Intervention and participation in space are the primary themes of Research Area L. We will investigate the social, cultural, aesthetic and philosophical contexts of spatial design and their ensuing temporalities through testing various artistic interventions and participative processes that utilize digital tools for mapping, organization, sensing, and production. We will primarily operate on the architectural scale of the built environment, the urban and society. The sociocultural complexity and diversity of environments in urban space, or the space of a culture, illustrates the necessity of an open form of design, and an open designing of space and cities in which design information is publicly shared. It also requires a continual reflection on theories that describe the contemporary urban condition.
In this regard we are interested in examining the dynamics of spaces for artifact presentation, conservation, and exhibition, and how these can be framed as thinking spaces. This leads to an interrogation of the notion of hybridity or a concept of a space that embodies myriad traces of curiosity and anomaly, and produces astonishing illusions or even contradictions using contemporary digital media. Given that the production and performance of irritations is a central concern of contemporary artistic interventions, we are also interested in the question of the gendering of space in contemporary society, particularly its role in forging specific approaches or limitations in spatial design, or its connection to representations in various media or through new digital technologies. This then leads to the question of design futures, and how notions and notations of the utopia have arisen, particularly in science fiction writing in the 20th Century. We use instruments of notation primarily as descriptors of spatial scenarios of utopias found in science fiction. The notations of these spatial scenarios and ideas translate textual and pictorial representations into simple, clear diffuse patterns. They not only have valuable diagrammatic potential, but also their own aesthetic dimension. We will subsequently explore the potentials of spatial utopias and other fictitious constructs for informing spatial design processes in an age of digital hegemony.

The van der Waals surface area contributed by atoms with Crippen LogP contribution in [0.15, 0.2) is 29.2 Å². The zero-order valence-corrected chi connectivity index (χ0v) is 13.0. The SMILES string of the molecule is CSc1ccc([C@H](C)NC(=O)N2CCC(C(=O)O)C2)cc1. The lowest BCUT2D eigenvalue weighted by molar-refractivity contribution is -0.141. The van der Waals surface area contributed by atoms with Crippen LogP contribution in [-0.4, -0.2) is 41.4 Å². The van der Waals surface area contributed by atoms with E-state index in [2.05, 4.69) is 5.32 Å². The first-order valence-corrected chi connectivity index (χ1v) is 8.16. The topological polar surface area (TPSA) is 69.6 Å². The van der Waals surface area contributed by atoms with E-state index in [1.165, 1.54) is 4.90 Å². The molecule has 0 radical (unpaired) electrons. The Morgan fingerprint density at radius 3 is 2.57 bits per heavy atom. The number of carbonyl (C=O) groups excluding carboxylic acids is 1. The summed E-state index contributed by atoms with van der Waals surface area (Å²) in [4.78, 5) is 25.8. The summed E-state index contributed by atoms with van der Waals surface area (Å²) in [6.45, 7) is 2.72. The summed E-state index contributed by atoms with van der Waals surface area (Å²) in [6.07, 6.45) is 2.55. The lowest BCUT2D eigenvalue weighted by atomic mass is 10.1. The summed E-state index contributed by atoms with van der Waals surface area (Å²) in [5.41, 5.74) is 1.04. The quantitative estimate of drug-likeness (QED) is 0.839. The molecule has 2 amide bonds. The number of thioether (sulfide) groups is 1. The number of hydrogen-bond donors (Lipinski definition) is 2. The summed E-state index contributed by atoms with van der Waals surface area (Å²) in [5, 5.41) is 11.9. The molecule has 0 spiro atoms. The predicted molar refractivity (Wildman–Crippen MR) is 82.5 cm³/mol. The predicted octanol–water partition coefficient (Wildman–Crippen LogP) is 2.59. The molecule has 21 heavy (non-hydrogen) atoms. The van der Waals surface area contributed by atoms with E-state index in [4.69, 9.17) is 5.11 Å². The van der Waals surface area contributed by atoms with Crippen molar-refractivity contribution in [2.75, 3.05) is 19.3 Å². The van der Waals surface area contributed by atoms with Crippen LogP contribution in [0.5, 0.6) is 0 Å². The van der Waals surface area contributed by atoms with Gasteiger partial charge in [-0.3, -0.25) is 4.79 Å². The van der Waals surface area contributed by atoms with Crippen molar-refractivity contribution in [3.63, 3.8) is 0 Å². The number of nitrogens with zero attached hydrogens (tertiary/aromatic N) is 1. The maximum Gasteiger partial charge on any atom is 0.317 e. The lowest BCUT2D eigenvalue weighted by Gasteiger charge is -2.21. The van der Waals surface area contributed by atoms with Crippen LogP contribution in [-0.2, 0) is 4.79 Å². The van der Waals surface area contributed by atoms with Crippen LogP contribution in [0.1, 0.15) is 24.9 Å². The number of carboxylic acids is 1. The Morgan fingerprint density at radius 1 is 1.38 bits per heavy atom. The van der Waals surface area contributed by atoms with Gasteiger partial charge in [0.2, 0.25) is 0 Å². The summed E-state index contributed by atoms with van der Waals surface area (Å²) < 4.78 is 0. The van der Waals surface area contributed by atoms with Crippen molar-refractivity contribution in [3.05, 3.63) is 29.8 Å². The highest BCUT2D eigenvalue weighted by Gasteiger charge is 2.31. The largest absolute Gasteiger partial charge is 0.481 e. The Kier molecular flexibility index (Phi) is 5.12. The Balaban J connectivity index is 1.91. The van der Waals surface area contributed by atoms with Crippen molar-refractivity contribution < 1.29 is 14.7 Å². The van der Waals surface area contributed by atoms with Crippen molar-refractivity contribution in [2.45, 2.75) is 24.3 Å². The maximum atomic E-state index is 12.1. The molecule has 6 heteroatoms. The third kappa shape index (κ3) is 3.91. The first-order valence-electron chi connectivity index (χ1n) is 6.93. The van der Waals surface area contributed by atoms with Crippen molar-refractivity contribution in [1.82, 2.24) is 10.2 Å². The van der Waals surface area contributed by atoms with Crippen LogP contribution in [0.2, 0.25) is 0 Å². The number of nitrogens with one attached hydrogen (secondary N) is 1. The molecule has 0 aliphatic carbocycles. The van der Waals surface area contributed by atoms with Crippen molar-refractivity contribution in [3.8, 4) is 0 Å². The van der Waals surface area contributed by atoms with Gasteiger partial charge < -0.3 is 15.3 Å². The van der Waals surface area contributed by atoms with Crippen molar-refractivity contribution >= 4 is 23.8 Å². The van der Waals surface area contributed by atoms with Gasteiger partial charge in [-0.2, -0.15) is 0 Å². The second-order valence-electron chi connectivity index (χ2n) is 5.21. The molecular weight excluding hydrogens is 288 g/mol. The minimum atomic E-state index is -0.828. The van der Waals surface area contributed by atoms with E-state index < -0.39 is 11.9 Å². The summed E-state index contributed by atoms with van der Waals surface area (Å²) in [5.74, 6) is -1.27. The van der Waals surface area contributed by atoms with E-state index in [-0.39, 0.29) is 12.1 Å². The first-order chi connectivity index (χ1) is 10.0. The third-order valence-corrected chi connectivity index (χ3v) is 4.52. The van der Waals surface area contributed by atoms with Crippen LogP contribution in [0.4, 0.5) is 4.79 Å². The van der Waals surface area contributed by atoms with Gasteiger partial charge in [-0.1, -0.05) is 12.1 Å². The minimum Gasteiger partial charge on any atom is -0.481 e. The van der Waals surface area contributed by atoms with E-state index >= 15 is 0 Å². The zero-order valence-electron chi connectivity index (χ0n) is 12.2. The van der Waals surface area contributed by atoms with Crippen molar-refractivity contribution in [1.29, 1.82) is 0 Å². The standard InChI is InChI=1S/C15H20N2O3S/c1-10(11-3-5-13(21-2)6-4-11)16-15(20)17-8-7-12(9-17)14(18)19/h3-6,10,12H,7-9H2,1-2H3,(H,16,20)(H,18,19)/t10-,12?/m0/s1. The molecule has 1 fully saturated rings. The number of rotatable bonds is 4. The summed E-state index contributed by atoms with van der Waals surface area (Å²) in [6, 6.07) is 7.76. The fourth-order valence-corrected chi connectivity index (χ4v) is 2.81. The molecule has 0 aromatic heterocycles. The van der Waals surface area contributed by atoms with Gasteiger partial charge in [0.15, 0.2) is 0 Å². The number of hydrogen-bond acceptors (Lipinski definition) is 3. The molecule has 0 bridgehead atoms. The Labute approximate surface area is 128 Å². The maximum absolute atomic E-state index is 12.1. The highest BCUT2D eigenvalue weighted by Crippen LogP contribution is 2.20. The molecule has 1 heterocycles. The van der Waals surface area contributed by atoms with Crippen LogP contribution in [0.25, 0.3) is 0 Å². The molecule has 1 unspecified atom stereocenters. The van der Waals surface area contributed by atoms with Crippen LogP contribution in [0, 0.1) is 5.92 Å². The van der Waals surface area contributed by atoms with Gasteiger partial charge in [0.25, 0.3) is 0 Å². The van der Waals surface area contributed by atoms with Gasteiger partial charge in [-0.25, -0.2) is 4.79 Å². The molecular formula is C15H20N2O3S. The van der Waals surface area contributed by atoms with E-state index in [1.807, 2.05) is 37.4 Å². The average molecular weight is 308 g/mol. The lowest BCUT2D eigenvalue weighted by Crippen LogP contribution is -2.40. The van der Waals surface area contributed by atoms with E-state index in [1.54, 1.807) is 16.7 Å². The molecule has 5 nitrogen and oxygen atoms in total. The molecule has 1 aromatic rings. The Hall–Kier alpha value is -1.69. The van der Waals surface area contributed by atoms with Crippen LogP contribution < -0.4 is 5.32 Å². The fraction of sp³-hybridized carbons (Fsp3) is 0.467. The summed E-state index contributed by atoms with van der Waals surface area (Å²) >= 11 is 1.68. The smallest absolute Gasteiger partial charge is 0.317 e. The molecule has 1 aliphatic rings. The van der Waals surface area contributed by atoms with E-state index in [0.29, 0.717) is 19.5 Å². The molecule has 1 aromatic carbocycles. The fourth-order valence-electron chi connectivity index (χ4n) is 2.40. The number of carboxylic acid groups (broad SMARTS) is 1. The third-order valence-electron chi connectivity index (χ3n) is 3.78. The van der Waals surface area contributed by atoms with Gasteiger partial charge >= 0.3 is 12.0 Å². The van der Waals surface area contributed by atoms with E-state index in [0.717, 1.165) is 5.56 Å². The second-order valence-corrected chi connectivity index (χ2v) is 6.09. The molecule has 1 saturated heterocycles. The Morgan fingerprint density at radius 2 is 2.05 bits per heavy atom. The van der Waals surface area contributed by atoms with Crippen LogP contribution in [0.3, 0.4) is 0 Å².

Bénédicte Savoy, TU Berlin
Thomas Düllo, UdK Berlin
Monica Bonvicini: Sculpture
Kathrin Busch: Theory of Design
Alberto de Campo: Computational Art
Thomas Düllo: Cultural Studies
Philipp Misselwitz: Urbanism
Kathrin Peters: Visual Culture
Alexandra Ranner: Sculpture
Bénédicte Savoy: Modern Art History
Hito Steyerl: Experimental Film
Examine the thesis that the medium of the modern exhibition and the spatial conditions of the museum converge in the form of a thought-space, which through the utility of digital tools provides a paradigm in which to re-assess phenomenal spatial experiences in contemporary life.
Investigate the role of participatory design structures, sonification and public art works and how these may allow communities to make wiser and more responsive decisions regarding sustainable urban design and contemporary digital infrastructures.
Explore the role of gender-coding in design objects, exhibition design, museums and digital tools for design, and how these influence social relations and social expectations within the built environment.
Investigate the role of science fiction (SF) in advancing the idea of the utopia via big data analysis and categorization, the development of digital and analog spatial models and the generation of a multi-modal speculative-realist theory of design agency.
Develop an investigative criticality towards the concept of the post-digital through notions of disruption and irritation and how these might be manifested in spatial, artistic or scientific objects or processes.